November 27, 2017
High-achieving millennials expect to stay with their current employer for five years, regardless of circumstance, salary or responsibilities, according to an FTI Consulting study1. Given that millennials will account for 50% of the global workforce by 2020, what can be done to keep your company’s most talented young employees engaged and committed?
A better understanding of high-achieving millennials is crucial because of the potential impact they have on an organisation’s bottom line. Their typically flighty nature and growing social networks dominate headlines – but how do these behaviours translate in the workplace and what can employers do to grow their millennial talent? Our research shows:
• High-achieving millennials expect to work with their current employer for no more than five years
• 1 in 4 are actively looking or expect to look for a new job in the next 12 months
• It costs on average $25,000 to replace talent
High-achieving millennials across the globe describe themselves as:
Two fifths of high-achieving millennials want greater responsibility in people management within their current role. High-achieving millennials do not expect to become the CEO tomorrow, but they do want to see that they are steadily increasing their responsibilities. Most of all they are keen to take on more people management responsibility at work. This is a natural progression for any professional; however the millennial manager may face specific challenges. In many organisations, individuals rise through the ranks without direct ‘people management’ training. This lack of training may further hinder the millennial manager with direct reports. Therefore companies should upskill their young talent in ‘people management’ to support their professional development. Another solution is to provide opportunities for the high-achieving millennial to gain management experience early on in their career. This may include managing a smaller project, improving a process or taking an active role within a corporate initiative around philanthropy, diversity or office culture.
Two-thirds (67%) say they expect to be promoted at least every two years. Millennials want to progress/ advance in their careers. What you can do as a leader: clarify the elements that are required for promotion. Be as clear on the required behaviours as you are on operational or financial targets. Millennials wish for their contributions to be acknowledged and their feedback to be taken on board. Leaders should think through a variety of non-monetary ways to recognise teams. Consider giving stellar staff praise in a broader forum, providing them with an opportunity to meet with senior leadership, or involving them in a project that enables them to work with a new team. Most importantly, articulate what they did and why it is worthy of praise so that the learning is shared across the organisation.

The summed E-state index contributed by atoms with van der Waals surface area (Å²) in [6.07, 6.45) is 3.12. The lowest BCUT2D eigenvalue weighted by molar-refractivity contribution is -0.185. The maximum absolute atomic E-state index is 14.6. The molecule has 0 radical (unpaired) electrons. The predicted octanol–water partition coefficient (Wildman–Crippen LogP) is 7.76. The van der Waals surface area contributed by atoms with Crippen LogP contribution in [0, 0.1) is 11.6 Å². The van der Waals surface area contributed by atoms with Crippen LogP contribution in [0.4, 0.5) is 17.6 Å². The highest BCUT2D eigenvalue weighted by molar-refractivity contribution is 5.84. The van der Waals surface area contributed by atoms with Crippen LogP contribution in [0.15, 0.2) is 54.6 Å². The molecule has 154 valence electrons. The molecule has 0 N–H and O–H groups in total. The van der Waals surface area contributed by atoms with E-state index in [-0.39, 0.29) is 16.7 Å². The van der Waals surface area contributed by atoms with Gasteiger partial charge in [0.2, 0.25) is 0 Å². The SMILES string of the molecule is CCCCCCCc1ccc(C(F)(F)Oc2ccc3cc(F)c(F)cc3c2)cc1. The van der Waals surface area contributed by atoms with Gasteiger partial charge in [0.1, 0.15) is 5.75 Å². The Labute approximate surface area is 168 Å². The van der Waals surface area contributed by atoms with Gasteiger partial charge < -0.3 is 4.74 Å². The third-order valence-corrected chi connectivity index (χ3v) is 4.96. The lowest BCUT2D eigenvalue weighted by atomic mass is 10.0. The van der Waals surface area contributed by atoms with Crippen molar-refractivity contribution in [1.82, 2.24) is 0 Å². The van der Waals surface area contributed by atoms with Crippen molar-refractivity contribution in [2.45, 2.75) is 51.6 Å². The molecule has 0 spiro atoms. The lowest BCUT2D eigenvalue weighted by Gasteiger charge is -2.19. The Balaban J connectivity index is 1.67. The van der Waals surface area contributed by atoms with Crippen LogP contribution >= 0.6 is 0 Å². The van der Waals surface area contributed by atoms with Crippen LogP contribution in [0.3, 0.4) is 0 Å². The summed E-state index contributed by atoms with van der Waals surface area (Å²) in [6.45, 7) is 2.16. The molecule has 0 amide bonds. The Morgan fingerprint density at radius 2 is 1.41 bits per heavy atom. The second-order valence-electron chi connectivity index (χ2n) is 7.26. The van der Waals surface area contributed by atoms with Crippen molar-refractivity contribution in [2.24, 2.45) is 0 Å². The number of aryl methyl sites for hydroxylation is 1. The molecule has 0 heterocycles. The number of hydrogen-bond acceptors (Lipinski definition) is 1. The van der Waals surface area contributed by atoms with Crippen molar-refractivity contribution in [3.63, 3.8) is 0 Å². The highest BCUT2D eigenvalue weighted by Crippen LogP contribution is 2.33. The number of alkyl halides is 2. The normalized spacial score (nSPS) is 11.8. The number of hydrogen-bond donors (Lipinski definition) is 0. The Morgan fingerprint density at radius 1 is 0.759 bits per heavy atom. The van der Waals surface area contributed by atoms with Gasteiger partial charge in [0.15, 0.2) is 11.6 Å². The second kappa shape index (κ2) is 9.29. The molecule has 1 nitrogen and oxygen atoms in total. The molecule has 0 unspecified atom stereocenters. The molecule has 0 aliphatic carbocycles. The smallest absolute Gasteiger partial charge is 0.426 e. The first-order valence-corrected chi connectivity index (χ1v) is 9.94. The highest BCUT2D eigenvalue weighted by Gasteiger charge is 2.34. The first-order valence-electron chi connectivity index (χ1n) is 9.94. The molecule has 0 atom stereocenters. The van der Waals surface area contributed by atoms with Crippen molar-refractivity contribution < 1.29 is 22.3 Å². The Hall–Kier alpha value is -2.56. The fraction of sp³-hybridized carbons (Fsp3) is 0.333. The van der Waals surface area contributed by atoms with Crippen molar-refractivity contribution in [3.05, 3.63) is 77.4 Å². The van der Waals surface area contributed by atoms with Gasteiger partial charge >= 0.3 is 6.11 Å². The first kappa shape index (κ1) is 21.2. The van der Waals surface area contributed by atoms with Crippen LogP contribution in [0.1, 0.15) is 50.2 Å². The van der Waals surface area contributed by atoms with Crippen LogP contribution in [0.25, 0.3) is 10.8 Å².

6 in 10 high-achieving millennials want to work more flexibly, but also want their employer to offer some structure. Their comfort with the fluidity between work and social networks means that they don’t see rigid lines between work and social life. While they are willing to put in extra hours if there is the business need, they also expect to be given the time and flexibility to tend to personal matters as needed. Are companies doing enough to cater for this? Leaders should set clear boundaries and a framework for what is expected of their younger talent. Within that framework it is important to give them some freedom for how and when they deliver the less time-critical pieces.
Support for wellbeing is the key benefit that instils loyalty amongst millennials (82%). Organisations must therefore play a more holistic role and seek to support their employees’ physical and mental health, while also fostering a positive corporate culture. This group is less likely to tolerate an unpleasant work environment and benefits such as end-of-year bonuses are short lived. Development opportunities, workplace diversity and support for resilience may therefore boost the loyalty of millennials more effectively.
A lack of communication from the leadership team is a loyalty killer nearly a quarter of high-achieving millennials. Despite their comfort with technology, millennials value face-to-face interaction with managers and senior leaders, with high-potentials placing even greater importance on this than the wider millennial group. The idea that we should be providing constant feedback and insights to our teams is something to strive for in every workplace. Technology and the flexible work environment can inhibit that face-to-face time, so companies need to work even harder to ensure connectivity that is personal and immediate for all generations.